Laser cutting is a relatively new technology. The strength of a laser or electromagnetic radiation is used to cut materials of varying strength. This technology is specially used to quicken the production-line processes. The use of laser beams for industrial manufacturing applications are especially used in the molding of structural and/or piping material.
Compared to mechanical cutting, laser cutting does not contaminate the material, due to lack of physical contact. Also, the fine jet of light enhances precision, an important factor in industrial applications. Since there is no wear on the device, the computerized jet reduces the chances of the expensive material being warped or exposed to extensive heat.
It involves the emission of a laser beam, on the stimulation of some lasing material. The stimulation takes place when this material, either a gas or radio frequency, is exposed to electrical discharges within an enclosure. Once the lasing material is stimulated, a beam is reflected and bounced off a partial mirror.
It is allowed to collect strength and sufficient energy, before escaping as a jet of monochromatic coherent light. This light further passes through a lens, and is focused within an intense beam that is never more than 0.0125 inch in diameter. Depending on the material to be cut, the width of the beam is adjusted. It can be made as small as 0.004 inch.
The point of contact on the surface material is usually marked with the help of a 'pierce'. The power pulsed laser beam is directed to this point and then, along the material according to requirement. The different methods used in the process include:
- Melt and blow
- Melt, blow, and burn
- Thermal stress cracking
- Cold cutting
How Does Laser Cutting Function?
Laser cutting is an industrial application obtained by the use of a laser device to emit the generated electromagnetic radiation via stimulated emission. The resultant 'light' is emitted through a low-divergence beam. It refers to the use of directed high-power laser output to cut a material. The result is quicker smelting and melting of the material.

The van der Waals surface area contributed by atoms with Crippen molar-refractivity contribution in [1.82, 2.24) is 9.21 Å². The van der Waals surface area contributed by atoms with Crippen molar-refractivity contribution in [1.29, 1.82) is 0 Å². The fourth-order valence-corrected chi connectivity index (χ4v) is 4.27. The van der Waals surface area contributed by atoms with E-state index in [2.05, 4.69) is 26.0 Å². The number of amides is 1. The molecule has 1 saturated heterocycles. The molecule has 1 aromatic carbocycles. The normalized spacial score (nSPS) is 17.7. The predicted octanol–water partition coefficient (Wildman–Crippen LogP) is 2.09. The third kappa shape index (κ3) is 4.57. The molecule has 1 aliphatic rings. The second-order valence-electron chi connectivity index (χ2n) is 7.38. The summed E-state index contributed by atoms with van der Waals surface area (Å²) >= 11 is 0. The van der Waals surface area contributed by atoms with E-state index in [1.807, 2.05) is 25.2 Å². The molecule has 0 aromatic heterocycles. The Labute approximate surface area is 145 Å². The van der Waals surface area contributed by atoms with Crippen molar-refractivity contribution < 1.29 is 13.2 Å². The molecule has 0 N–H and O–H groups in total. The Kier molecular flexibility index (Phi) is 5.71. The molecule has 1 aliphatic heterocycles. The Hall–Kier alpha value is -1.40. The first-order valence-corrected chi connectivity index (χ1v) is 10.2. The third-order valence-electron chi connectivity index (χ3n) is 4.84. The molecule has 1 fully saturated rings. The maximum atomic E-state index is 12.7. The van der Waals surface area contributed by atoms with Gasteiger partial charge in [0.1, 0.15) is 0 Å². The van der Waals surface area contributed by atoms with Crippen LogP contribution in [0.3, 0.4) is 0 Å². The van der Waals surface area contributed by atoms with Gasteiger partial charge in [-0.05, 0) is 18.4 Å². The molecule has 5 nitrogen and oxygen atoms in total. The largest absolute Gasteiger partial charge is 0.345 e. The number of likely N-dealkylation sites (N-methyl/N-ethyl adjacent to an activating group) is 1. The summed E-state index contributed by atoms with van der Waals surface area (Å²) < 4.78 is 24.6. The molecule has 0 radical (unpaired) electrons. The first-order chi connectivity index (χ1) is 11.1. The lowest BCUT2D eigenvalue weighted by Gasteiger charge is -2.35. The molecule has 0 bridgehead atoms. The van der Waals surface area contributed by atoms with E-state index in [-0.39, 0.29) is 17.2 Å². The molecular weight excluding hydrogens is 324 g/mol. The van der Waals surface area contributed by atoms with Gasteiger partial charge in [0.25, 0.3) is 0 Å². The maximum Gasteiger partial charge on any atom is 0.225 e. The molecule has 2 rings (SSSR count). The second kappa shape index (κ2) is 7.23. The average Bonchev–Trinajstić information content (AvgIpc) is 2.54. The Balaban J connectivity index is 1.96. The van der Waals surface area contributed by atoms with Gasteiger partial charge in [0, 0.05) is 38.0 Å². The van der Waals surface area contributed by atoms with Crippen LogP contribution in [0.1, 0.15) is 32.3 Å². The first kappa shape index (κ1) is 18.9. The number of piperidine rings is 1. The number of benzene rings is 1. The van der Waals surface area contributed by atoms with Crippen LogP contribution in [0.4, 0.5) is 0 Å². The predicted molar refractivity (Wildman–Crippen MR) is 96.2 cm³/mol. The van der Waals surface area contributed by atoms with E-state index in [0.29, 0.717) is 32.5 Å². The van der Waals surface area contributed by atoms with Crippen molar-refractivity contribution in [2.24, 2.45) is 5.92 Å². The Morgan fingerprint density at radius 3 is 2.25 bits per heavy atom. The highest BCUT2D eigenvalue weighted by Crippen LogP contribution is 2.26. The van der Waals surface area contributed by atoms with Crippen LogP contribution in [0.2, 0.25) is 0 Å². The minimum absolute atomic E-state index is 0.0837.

In the industrial sector, this technology is extensively used to burn and vaporize materials, such as sheets and bars of heavy metals and industrial components of varying size and strength. The advantage of this technology is that the debris is blown away by a jet of gas after the desired alteration is made, giving the material a quality surface finish.
Laser Cutting Equipment
The three main types of lasers include:
- CO2 laser best suited for cutting, engraving, welding, and boring.
- Nd or neodymium laser for boring and welding materials that require high energy and low repetition.
- Nd-YAG or neodymium yttrium-aluminum-garnet laser for high-power engraving, welding, and boring.
CO2 lasers are run on a mechanism dictated by DC gas mix or radio frequency energy. The DC design uses electrodes within a cavity, while the RF resonators have external electrodes. There are different configurations used in industrial laser cutting machines. They are opted for according to the manner in which the laser beam is to be worked on the material.
'Moving Material Lasers' comprise a stationary cutting head, with manual intervention mainly required to move the material under it. In the case of 'Hybrid Lasers', there is a table that moves along the X-Y axis, setting a beam delivery path.
The 'Flying Optics Lasers' are equipped with stationary tables, and a laser beam that works along horizontal dimensions. The technology has now made it possible to cut through any surface material with the least investment in manpower and time.